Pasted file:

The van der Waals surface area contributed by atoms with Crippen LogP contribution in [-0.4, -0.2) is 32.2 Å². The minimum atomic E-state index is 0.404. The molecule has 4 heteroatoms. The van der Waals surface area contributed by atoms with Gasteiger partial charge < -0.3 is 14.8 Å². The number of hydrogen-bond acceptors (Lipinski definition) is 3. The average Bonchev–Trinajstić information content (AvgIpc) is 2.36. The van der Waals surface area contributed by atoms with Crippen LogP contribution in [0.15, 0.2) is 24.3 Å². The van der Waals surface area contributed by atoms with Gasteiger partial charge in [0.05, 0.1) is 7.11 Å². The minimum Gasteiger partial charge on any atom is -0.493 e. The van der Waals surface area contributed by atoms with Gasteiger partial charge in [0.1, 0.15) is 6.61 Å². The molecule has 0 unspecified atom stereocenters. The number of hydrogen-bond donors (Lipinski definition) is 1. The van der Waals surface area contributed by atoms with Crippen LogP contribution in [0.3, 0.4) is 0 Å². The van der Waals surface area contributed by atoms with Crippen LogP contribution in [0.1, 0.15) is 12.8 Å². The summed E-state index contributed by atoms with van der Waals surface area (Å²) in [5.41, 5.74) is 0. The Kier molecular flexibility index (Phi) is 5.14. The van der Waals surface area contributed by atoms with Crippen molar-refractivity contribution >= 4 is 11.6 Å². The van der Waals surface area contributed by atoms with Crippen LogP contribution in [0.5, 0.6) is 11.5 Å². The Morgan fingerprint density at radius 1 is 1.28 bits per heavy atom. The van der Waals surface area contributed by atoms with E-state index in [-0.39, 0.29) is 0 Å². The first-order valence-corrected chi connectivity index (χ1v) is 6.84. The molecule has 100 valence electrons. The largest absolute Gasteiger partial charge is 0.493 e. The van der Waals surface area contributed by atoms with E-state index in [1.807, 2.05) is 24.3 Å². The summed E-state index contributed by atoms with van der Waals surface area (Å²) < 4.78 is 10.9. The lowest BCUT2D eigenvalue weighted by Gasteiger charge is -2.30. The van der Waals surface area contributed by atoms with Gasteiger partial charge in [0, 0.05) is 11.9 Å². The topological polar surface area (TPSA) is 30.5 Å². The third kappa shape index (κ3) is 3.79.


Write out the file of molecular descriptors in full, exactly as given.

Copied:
The van der Waals surface area contributed by atoms with Crippen LogP contribution in [-0.4, -0.2) is 32.2 Å². The minimum atomic E-state index is 0.404. The molecule has 4 heteroatoms. The van der Waals surface area contributed by atoms with Gasteiger partial charge < -0.3 is 14.8 Å². The number of hydrogen-bond acceptors (Lipinski definition) is 3. The average Bonchev–Trinajstić information content (AvgIpc) is 2.36. The van der Waals surface area contributed by atoms with Crippen LogP contribution in [0.15, 0.2) is 24.3 Å². The van der Waals surface area contributed by atoms with Gasteiger partial charge in [0.05, 0.1) is 7.11 Å². The minimum Gasteiger partial charge on any atom is -0.493 e. The van der Waals surface area contributed by atoms with Gasteiger partial charge in [0.1, 0.15) is 6.61 Å². The molecule has 0 unspecified atom stereocenters. The number of hydrogen-bond donors (Lipinski definition) is 1. The van der Waals surface area contributed by atoms with Crippen LogP contribution in [0.3, 0.4) is 0 Å². The van der Waals surface area contributed by atoms with Crippen LogP contribution in [0.1, 0.15) is 12.8 Å². The summed E-state index contributed by atoms with van der Waals surface area (Å²) in [5.41, 5.74) is 0. The Kier molecular flexibility index (Phi) is 5.14. The van der Waals surface area contributed by atoms with Crippen molar-refractivity contribution >= 4 is 11.6 Å². The van der Waals surface area contributed by atoms with Crippen LogP contribution in [0.5, 0.6) is 11.5 Å². The Morgan fingerprint density at radius 1 is 1.28 bits per heavy atom. The van der Waals surface area contributed by atoms with E-state index in [-0.39, 0.29) is 0 Å². The first-order valence-corrected chi connectivity index (χ1v) is 6.84. The molecule has 100 valence electrons. The largest absolute Gasteiger partial charge is 0.493 e. The van der Waals surface area contributed by atoms with E-state index in [1.807, 2.05) is 24.3 Å². The summed E-state index contributed by atoms with van der Waals surface area (Å²) < 4.78 is 10.9. The lowest BCUT2D eigenvalue weighted by Gasteiger charge is -2.30. The van der Waals surface area contributed by atoms with Gasteiger partial charge in [0, 0.05) is 11.9 Å². The topological polar surface area (TPSA) is 30.5 Å². The third kappa shape index (κ3) is 3.79.